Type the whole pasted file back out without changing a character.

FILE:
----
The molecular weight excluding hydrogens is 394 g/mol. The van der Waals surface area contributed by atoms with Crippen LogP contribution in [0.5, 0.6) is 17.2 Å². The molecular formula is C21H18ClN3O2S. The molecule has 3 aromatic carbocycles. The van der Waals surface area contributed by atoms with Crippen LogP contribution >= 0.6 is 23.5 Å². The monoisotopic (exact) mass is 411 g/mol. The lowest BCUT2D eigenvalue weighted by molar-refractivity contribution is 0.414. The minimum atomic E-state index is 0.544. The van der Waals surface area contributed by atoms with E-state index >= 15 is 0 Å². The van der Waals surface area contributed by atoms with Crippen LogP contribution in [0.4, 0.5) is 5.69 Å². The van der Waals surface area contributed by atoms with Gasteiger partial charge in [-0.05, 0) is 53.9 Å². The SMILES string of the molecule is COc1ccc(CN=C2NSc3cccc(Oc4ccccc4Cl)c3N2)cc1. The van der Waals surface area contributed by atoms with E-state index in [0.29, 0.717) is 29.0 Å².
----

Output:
The molecular weight excluding hydrogens is 394 g/mol. The van der Waals surface area contributed by atoms with Crippen LogP contribution in [0.5, 0.6) is 17.2 Å². The molecular formula is C21H18ClN3O2S. The molecule has 3 aromatic carbocycles. The van der Waals surface area contributed by atoms with Crippen LogP contribution >= 0.6 is 23.5 Å². The monoisotopic (exact) mass is 411 g/mol. The lowest BCUT2D eigenvalue weighted by molar-refractivity contribution is 0.414. The minimum atomic E-state index is 0.544. The van der Waals surface area contributed by atoms with E-state index >= 15 is 0 Å². The van der Waals surface area contributed by atoms with Crippen LogP contribution in [0.4, 0.5) is 5.69 Å². The van der Waals surface area contributed by atoms with Gasteiger partial charge in [-0.05, 0) is 53.9 Å². The SMILES string of the molecule is COc1ccc(CN=C2NSc3cccc(Oc4ccccc4Cl)c3N2)cc1. The van der Waals surface area contributed by atoms with E-state index in [0.29, 0.717) is 29.0 Å².